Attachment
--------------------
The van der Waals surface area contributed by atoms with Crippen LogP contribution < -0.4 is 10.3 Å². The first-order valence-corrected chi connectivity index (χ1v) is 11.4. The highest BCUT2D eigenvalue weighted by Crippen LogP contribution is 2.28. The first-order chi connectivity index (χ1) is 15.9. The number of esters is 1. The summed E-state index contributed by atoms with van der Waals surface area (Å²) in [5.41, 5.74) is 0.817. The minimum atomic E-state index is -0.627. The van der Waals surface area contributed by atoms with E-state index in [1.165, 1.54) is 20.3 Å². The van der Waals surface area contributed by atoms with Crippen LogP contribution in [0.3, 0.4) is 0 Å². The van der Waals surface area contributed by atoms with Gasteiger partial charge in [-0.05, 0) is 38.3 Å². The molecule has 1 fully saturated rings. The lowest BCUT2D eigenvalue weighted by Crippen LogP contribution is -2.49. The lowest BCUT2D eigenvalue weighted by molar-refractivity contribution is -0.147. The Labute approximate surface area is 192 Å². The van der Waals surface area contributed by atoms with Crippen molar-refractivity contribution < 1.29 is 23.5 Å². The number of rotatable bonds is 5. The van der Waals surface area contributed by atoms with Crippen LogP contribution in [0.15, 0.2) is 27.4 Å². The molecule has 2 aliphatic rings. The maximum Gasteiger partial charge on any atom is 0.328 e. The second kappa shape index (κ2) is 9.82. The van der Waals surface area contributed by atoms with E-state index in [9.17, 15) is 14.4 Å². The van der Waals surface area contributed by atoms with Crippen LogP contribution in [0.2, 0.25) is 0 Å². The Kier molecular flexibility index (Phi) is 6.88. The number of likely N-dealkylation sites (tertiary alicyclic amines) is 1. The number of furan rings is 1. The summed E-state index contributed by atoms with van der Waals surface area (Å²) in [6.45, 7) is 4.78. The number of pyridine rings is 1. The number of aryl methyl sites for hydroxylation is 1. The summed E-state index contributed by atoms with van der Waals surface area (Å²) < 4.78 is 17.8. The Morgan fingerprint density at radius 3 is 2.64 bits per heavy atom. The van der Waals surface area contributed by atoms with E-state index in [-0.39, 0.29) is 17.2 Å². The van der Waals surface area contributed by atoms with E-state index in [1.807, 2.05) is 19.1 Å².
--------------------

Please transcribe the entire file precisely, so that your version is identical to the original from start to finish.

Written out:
The van der Waals surface area contributed by atoms with Crippen LogP contribution < -0.4 is 10.3 Å². The first-order valence-corrected chi connectivity index (χ1v) is 11.4. The highest BCUT2D eigenvalue weighted by Crippen LogP contribution is 2.28. The first-order chi connectivity index (χ1) is 15.9. The number of esters is 1. The summed E-state index contributed by atoms with van der Waals surface area (Å²) in [5.41, 5.74) is 0.817. The minimum atomic E-state index is -0.627. The van der Waals surface area contributed by atoms with E-state index in [1.165, 1.54) is 20.3 Å². The van der Waals surface area contributed by atoms with Crippen LogP contribution in [0.3, 0.4) is 0 Å². The van der Waals surface area contributed by atoms with Gasteiger partial charge in [-0.05, 0) is 38.3 Å². The molecule has 1 fully saturated rings. The lowest BCUT2D eigenvalue weighted by Crippen LogP contribution is -2.49. The lowest BCUT2D eigenvalue weighted by molar-refractivity contribution is -0.147. The Labute approximate surface area is 192 Å². The van der Waals surface area contributed by atoms with Crippen molar-refractivity contribution < 1.29 is 23.5 Å². The number of rotatable bonds is 5. The van der Waals surface area contributed by atoms with Crippen LogP contribution in [0.15, 0.2) is 27.4 Å². The molecule has 2 aliphatic rings. The maximum Gasteiger partial charge on any atom is 0.328 e. The second kappa shape index (κ2) is 9.82. The van der Waals surface area contributed by atoms with E-state index in [9.17, 15) is 14.4 Å². The van der Waals surface area contributed by atoms with Crippen LogP contribution in [0.2, 0.25) is 0 Å². The Kier molecular flexibility index (Phi) is 6.88. The number of likely N-dealkylation sites (tertiary alicyclic amines) is 1. The number of furan rings is 1. The summed E-state index contributed by atoms with van der Waals surface area (Å²) in [6.45, 7) is 4.78. The number of pyridine rings is 1. The number of aryl methyl sites for hydroxylation is 1. The summed E-state index contributed by atoms with van der Waals surface area (Å²) < 4.78 is 17.8. The Morgan fingerprint density at radius 3 is 2.64 bits per heavy atom. The van der Waals surface area contributed by atoms with E-state index in [-0.39, 0.29) is 17.2 Å². The van der Waals surface area contributed by atoms with E-state index in [1.807, 2.05) is 19.1 Å².